An Island Nation Prepares for its Next Invasion: Dr. Robert Zuber

12 Jan

The sudden and dramatic announcement by the Obama Administration of a ‘thaw’ in the lengthy chill in relations between the US and one of its nearest neighbors was welcomed by many in the policy community, especially its ‘left-leaning’ wing.

Certainly there is cause for relief if not for outright celebration.   The decades-long embargo with its origins in Cold War security concerns, an embargo not supported by most of the rest of the international community, has long-since ceased to create political or economic value for either of the two countries most directly involved.

But just as melting ice caps endanger island states, this ‘thaw’ also raises caution flags.   While the Obama decision seemed to catch many off guard, there is plenty of reason to believe that US corporate titans have had contingency plans in place for some time, ready for the opportunity to expand operations on an island deemed ‘ripe’ for consumption beyond the state-sanctioned, limited economic interactions with tourists already appearing from Europe and other ‘friendly’ states.

As one of our visiting fellows, Dr. Megan Daigle, noted informally, there is a real danger that the promise of increased quality of life and political will for “ordinary” Cubans will be swept away in the “invasion” which this change in policy likely forecasts.  As of this writing, there has been no indication that the US travel embargo will be completely lifted, so there will be at least some delay in the expected mad dash of US tourists.  And as our fellow also indicated, there is already foreign investment in Cuba from European companies though, thus far, the Cuban government has maintained 51% ownership of all joint ventures.  If the state maintains some vague semblance of that policy, it might have a chance of holding on and directing the growth themselves. But prospects for expanded growth will likely energize a political opposition that has been numerically small and geographically scattered, but could soon gain many sympathizers, especially if the government is seen as actively suppressing newly-‘thawed’ economic aspirations.

We rarely use this blog space to comment on the evolution of bilateral arrangements.  But this ‘thaw’ has economic, social and even security implications beyond Cuba and the US.   The fact that the US is now ‘ready’ to move on normalized relations does not mean that the Cubans themselves are sufficiently prepared for what is to come.  Cuba will surely need some space — and assistance as well — to determine the levels of cultural and economic interventions it is able (or willing) to reasonably assimilate.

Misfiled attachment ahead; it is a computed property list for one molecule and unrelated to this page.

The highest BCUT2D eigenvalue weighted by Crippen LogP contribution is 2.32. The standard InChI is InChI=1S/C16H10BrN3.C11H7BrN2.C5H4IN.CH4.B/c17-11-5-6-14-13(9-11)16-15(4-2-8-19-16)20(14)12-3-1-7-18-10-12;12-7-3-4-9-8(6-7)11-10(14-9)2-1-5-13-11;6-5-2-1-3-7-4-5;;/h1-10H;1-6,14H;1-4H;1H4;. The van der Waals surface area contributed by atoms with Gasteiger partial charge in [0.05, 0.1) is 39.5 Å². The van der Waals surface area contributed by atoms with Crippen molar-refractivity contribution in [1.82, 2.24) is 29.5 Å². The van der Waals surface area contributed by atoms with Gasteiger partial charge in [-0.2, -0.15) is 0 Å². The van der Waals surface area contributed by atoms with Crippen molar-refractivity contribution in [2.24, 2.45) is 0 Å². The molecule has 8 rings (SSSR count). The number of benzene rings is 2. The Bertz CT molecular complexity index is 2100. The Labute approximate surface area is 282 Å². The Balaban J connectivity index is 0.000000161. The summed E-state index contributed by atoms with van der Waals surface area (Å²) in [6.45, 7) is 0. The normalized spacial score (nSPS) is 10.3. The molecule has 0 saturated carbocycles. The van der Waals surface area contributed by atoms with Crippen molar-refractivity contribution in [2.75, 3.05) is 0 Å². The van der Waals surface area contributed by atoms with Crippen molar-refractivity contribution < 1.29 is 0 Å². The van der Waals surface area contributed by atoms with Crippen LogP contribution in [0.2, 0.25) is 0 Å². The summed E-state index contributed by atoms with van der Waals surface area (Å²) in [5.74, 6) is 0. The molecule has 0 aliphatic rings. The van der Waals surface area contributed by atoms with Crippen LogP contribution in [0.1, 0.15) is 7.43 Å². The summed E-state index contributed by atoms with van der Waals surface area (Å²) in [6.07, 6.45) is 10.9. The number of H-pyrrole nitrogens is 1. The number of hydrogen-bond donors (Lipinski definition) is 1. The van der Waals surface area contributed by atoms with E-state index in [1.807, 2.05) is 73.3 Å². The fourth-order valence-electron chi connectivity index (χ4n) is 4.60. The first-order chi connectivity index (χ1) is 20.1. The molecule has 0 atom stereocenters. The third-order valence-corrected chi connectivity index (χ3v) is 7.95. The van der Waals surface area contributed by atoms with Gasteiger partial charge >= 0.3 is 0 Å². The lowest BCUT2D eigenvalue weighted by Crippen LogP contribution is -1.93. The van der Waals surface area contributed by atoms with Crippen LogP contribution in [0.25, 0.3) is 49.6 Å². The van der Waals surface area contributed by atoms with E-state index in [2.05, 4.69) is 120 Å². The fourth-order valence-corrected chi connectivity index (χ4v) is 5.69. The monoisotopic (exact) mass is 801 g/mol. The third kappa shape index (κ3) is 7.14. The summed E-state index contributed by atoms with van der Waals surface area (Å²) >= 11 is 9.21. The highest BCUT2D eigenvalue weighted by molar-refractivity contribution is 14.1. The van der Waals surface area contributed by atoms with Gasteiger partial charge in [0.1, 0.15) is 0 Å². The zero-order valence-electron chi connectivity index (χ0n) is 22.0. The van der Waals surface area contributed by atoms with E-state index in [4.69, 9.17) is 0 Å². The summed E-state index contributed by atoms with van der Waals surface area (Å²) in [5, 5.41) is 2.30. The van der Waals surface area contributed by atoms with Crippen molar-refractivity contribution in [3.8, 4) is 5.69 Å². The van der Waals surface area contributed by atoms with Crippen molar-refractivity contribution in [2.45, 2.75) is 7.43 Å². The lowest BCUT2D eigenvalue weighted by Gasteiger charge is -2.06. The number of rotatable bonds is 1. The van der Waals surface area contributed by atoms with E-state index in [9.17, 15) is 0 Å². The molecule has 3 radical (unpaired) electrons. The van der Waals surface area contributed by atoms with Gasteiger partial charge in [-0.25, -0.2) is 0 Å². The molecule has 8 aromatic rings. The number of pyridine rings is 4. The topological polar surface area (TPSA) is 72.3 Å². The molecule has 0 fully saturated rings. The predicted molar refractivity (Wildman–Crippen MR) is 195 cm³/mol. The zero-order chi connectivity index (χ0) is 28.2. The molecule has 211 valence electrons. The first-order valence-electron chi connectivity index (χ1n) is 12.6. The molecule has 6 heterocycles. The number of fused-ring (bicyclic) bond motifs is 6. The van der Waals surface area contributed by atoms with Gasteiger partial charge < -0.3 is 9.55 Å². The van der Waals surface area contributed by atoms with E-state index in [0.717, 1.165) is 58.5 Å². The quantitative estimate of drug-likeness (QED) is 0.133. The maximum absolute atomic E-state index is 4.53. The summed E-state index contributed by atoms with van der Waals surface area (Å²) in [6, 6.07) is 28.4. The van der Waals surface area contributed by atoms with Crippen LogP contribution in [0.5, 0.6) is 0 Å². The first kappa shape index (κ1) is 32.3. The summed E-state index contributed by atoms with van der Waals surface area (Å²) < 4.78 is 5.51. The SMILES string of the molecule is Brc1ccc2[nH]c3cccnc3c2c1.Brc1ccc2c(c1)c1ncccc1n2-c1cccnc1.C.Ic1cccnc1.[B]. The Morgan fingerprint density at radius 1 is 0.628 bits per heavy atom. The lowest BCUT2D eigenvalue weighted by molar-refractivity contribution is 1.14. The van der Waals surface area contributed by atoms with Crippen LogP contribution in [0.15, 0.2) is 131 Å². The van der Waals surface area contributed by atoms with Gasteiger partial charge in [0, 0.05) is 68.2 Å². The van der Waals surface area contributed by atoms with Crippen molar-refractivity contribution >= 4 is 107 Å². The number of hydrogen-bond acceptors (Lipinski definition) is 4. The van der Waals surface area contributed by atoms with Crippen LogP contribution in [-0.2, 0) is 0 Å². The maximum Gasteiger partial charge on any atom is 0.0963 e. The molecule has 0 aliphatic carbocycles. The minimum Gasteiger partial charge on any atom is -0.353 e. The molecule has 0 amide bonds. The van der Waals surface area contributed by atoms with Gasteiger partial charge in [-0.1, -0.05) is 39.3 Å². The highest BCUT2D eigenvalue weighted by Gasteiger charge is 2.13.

There are diverse and even hopeful opportunities here to be sure, but managing them sustainably will require a mix of vigilance, restraint and bold thinking.   Hopefully part of this ‘thaw’ will involve a return for many Cubans who had taken their talents elsewhere, though there is certainly a danger of a new social schism as ex-pats seek to reclaim property long since ‘redistributed’ to locals by the government.

The processes emanating from this ‘thaw’ are ones that should sustain our collective policy interest. Let’s see if the ‘thaw’ reveals instincts to reconciliation and not simply to profit.  Let’s see if a generation of government leaders committed primarily to protection of its citizens from the demons of “US imperialism” can make the transition to a more nuanced, participation-based control.  Let’s see which aspects of government management of national assets can survive new waves of aggressive investors.  Let’s see if many locals currently with more resourcefulness than tangible assets can avoid becoming victimized by a new potential iteration of the economically marginalized.   Let’s see how levels of political participation, especially for younger Cubans, are permitted to change across the country.  Let’s see if environmental protection can survive a construction boom.  Let’s see how many mistakes made by western economies the Cubans can find ways to avoid.

And let’s see if the UN is willing and able to offer and sustain full-spectrum services to keep the “thaw” from setting off a tsunami of bitterness, greed and broken promises. This is a test of the UN system’s ability to help manage state transitions across a spectrum of interests and concerns.  And Cuba is clearly now ‘officially’ a state in transition.   Whether that transition results in more fairness or more predation is partially in the UN’s hands, whether the UN wants it there or not.

The Cubans have a long legacy of competent, hard-nosed diplomats in New York.  Getting some of the most appropriate UN agencies more deeply involved in managing the social and economic impacts of the ‘thaw’ might require a ‘softer’ competence.   In any event, we wish all parties attentiveness and sensitivity in finding the right policy balances so that this long-overdue promise of ‘thaw’ can result in positive, tangible, sustainable consequences for Cuba’s people.

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